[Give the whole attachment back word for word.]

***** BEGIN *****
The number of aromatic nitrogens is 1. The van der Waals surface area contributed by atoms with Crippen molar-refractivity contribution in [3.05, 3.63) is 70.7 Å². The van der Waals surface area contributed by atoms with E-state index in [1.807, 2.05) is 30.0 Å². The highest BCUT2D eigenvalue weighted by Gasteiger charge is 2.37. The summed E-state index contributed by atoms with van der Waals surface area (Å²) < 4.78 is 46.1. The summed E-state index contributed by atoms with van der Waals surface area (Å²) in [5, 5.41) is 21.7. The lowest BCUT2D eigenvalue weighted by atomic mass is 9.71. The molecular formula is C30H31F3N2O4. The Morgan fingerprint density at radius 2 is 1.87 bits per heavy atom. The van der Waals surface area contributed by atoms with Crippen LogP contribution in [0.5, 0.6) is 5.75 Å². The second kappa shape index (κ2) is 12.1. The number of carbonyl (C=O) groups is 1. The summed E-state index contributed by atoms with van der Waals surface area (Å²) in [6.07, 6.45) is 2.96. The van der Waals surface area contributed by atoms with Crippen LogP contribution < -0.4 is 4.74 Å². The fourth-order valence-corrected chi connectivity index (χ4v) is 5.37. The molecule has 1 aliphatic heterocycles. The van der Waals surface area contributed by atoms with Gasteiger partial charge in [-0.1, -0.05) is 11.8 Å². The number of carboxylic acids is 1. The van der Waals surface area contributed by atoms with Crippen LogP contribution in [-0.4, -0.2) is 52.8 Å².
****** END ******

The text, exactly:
The number of aromatic nitrogens is 1. The van der Waals surface area contributed by atoms with Crippen molar-refractivity contribution in [3.05, 3.63) is 70.7 Å². The van der Waals surface area contributed by atoms with E-state index in [1.807, 2.05) is 30.0 Å². The highest BCUT2D eigenvalue weighted by Gasteiger charge is 2.37. The summed E-state index contributed by atoms with van der Waals surface area (Å²) < 4.78 is 46.1. The summed E-state index contributed by atoms with van der Waals surface area (Å²) in [5, 5.41) is 21.7. The lowest BCUT2D eigenvalue weighted by atomic mass is 9.71. The molecular formula is C30H31F3N2O4. The Morgan fingerprint density at radius 2 is 1.87 bits per heavy atom. The van der Waals surface area contributed by atoms with Crippen LogP contribution in [0.5, 0.6) is 5.75 Å². The second kappa shape index (κ2) is 12.1. The number of carbonyl (C=O) groups is 1. The summed E-state index contributed by atoms with van der Waals surface area (Å²) in [6.07, 6.45) is 2.96. The van der Waals surface area contributed by atoms with Crippen LogP contribution < -0.4 is 4.74 Å². The fourth-order valence-corrected chi connectivity index (χ4v) is 5.37. The molecule has 1 aliphatic heterocycles. The van der Waals surface area contributed by atoms with Gasteiger partial charge in [-0.1, -0.05) is 11.8 Å². The number of carboxylic acids is 1. The van der Waals surface area contributed by atoms with Crippen LogP contribution in [-0.4, -0.2) is 52.8 Å².